A Specialist Housing Court was first proposed a year ago, and the Ministry of Housing, Communities and Local Government (MHCLG) has now issued a “Call for Evidence”, which you can find here.

The response period closes on 22 January 2019, and we strongly urge all landlords to submit a response. The explanations that go with the questions are only short. 

It is not entirely clear what the Government is hoping to achieve as the questions are quite wide-ranging and pick up some fairly random issues.  The document states that the Government wants to explore “ways of reducing delays and improving the service for all users” who bring housing cases to the county courts and the First Tier Tribunal (Property Chamber) (FTT).

It also asks whether “a Specialist Housing Court could make it easier for all users…to resolve disputes, reduce delays and secure justice”.

There are four parts to the call for evidence:

  • Part One covers the private landlord possession process and invites responses mainly from private landlords.
  • Part Two addresses enforcing a possession order. Do note, however, the reference at paragraph 28 to the Court Service undertaking a “possession project”, which is due to start in 2019.  This includes “digitising the end to end service” for all claims.  It particularly promises that “the shorthold tenancy possession claim process will be made digital”.  This is good news – referring to the accelerated possession claim process, which is of course extensively used by landlords ending assured shorthold tenancies, (with the process often being anything but accelerated). Maybe an ACCPOL to go with PCOL?
  • Part Three covers access to justice and the experience of court and tribunal users. It refers at paragraph 31 to a pilot project currently being conducted to arrange that “simultaneous determinations by one single Judge” are made in cases overlapping the county court and the FTT.  You can imagine the advantages this would have, for example, when trying to recover service charge arrears that involve starting a money judgment claim in the County Court, but if defended on the reasonableness or eligibility of the charge raised, then has to be transferred to the FTT.  Once a determination has been made that a certain amount is due, it then has to be transferred back to the County Court for enforcement to continue.  One judge being able to deal with all of it would certainly save time.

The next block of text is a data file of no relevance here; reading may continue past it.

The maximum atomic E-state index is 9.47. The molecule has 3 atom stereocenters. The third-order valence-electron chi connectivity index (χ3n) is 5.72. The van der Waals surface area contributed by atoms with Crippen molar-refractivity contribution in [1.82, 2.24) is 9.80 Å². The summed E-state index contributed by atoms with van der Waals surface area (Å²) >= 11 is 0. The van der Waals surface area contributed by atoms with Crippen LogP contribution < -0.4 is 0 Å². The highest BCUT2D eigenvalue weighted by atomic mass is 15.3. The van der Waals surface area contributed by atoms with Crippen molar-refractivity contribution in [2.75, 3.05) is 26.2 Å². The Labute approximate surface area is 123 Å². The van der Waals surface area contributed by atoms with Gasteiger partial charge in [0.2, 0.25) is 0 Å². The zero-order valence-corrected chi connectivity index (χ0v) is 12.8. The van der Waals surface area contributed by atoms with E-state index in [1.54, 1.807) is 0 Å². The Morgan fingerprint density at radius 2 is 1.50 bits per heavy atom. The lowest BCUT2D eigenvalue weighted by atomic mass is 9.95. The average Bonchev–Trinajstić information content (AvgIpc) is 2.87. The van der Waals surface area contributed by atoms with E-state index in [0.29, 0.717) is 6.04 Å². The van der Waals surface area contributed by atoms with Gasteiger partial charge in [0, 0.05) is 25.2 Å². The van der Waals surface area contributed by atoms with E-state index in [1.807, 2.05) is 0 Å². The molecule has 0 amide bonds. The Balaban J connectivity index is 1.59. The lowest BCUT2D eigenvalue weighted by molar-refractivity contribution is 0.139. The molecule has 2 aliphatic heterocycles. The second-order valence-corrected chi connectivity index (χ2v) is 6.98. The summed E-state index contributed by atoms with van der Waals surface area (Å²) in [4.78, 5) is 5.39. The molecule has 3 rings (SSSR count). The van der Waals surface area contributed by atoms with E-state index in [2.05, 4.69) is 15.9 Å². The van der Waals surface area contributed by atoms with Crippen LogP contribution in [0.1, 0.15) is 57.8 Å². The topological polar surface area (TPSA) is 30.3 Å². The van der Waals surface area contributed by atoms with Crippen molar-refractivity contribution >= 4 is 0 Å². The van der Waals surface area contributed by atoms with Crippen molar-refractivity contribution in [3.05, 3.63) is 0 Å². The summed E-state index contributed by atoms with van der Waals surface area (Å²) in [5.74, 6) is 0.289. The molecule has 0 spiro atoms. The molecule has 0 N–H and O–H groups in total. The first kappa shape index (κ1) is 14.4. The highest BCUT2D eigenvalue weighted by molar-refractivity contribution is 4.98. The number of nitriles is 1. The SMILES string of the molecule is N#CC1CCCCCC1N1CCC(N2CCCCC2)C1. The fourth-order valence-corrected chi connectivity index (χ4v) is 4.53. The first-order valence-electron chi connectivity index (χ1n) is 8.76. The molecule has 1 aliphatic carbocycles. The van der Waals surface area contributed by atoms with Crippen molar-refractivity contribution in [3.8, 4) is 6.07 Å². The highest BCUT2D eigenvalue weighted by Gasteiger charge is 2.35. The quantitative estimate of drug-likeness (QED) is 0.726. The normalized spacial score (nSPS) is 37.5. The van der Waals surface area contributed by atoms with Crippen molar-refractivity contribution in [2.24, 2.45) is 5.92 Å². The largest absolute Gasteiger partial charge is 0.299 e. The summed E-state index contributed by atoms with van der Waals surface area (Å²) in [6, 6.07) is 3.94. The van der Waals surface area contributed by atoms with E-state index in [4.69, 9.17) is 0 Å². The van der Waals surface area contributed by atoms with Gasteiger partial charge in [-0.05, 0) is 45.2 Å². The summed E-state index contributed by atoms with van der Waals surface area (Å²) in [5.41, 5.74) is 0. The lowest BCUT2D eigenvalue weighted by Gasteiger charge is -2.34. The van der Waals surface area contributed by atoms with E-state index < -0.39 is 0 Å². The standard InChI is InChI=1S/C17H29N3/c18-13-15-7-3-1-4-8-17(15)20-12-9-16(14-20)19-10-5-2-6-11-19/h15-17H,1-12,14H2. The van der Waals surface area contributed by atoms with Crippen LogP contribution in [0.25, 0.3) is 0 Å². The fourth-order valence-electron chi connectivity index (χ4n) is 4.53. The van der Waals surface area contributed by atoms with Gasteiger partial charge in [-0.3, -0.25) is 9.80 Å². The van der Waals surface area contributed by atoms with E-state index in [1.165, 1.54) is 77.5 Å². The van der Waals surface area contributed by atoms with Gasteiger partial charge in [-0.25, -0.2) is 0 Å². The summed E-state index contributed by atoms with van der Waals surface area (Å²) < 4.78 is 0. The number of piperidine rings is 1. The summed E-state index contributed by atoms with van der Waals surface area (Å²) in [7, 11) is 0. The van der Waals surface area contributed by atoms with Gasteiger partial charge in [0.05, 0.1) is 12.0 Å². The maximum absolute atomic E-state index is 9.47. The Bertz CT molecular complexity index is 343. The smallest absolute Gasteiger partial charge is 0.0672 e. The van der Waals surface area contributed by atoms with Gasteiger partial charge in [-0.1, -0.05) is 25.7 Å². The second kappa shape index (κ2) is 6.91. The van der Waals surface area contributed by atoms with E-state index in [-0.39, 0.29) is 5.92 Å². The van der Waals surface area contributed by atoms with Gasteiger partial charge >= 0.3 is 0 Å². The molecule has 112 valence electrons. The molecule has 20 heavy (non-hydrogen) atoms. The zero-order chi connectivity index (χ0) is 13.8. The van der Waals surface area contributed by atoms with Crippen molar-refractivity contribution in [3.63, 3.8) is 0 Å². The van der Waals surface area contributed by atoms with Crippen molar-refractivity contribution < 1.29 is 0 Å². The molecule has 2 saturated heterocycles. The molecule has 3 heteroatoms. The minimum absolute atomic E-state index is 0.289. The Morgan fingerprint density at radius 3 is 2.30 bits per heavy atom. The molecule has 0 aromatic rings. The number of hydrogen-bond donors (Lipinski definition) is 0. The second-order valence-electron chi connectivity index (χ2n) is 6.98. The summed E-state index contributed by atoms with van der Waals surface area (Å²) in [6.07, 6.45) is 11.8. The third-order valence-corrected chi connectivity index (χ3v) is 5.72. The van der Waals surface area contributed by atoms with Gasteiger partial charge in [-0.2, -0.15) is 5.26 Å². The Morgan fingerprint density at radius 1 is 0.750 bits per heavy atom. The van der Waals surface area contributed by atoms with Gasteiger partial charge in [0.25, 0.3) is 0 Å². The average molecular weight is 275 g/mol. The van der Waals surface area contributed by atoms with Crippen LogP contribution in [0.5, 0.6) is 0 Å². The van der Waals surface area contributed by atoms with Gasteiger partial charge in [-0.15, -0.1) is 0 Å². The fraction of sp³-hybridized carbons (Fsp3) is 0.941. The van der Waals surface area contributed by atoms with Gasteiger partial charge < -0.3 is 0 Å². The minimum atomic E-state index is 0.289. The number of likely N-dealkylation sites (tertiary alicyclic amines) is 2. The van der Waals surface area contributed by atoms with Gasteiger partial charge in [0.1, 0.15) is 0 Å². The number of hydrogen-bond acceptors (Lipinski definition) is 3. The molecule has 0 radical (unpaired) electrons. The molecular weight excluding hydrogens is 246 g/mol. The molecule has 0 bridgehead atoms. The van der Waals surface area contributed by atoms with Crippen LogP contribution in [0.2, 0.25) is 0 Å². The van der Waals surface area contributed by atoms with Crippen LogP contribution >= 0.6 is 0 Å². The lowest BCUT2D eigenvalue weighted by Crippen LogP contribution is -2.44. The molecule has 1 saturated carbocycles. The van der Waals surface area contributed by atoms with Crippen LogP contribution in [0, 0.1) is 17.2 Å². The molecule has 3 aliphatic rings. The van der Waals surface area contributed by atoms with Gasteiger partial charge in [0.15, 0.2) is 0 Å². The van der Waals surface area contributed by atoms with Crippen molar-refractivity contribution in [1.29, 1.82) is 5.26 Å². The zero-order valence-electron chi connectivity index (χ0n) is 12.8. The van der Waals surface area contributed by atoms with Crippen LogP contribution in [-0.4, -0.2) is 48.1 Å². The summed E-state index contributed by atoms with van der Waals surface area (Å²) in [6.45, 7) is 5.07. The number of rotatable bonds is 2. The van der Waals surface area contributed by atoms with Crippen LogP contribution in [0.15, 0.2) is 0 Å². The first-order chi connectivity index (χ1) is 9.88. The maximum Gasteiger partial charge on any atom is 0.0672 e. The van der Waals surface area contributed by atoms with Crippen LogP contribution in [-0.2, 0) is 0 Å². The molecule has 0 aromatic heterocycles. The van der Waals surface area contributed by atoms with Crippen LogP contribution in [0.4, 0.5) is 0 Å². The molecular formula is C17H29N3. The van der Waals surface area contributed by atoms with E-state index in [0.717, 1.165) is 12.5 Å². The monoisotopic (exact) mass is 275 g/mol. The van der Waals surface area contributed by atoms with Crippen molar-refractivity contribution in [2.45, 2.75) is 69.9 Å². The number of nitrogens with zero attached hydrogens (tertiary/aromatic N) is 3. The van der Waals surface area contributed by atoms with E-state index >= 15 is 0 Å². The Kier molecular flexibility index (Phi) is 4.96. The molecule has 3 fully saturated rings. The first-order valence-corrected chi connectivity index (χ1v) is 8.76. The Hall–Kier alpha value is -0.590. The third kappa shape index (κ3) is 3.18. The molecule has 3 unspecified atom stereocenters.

The questions in Part Three ask for your experience of what could be made better or easier in the Court processes. 

  • How to improve access to justice?
  • How satisfied are you with the average time taken to resolve the County Court cases you have experienced?(!)

Solicitors and landlords alike are all equally frustrated with the very extensive delays now being typically experienced, (e.g. call centres routinely advising there is a 35-day delay in processing orders and Courts advising they have a shortage of Bailiffs so to expect up to 13 weeks for eviction dates etc. being recent examples).

Now is your chance to give some hard evidence about some of the cases that you are dealing with.  Explain how much it is costing you in rent arrears, for example, and in resident dissatisfaction due to the delays in getting through the court process? 

  • Part Four covers what you might expect a Specialist Housing Court proposal to focus on. This is the case for structural changes to the County Court and the FTT.  It is noteworthy that paragraph 33 states: “We want to explore whether housing cases could be resolved in a different forum more cheaply and with less formality”.

No doubt one of the key drivers behind this Call for Evidence and the Housing Court proposal is a desire to reduce costs.  Comments are sought on four options proposed, which are:

  • Option 1 – Establish a new specialist housing court. Questions are to whether users think that would reduce costs, improve access to justice, create easier access for users and improve the timelines? What should the new court be able to cover? Both the County Court's and FTT's current cases?
  • Option 2 – Move some cases from the County Court to the FTT or vice versa. Bear in mind there is no legal aid for tribunal cases presently, and the Document is silent on whether it might be extended to tribunals, so the impact on access to justice could be significant.
  • Option 3 – Make changes to the enforcement process in the County Court. This sounds hopeful but is actually very limited in its scope (referring to the need to give more information to landlords about what they need to do to apply for a warrant, and what information landlords need about the eviction day etc.)
  • Option 4 – No change. The do-nothing option.  Just improve user guidance.

We look forward to hearing the views of clients and delegates at our Annual Housing Management Law seminars in Birmingham on 20 November, Manchester on 27 November and London on 4 December. We will then collate and add your feedback to our response.  However, we strongly encourage all landlords to consider the paper carefully and put in their own response, as this opportunity is a rare one!

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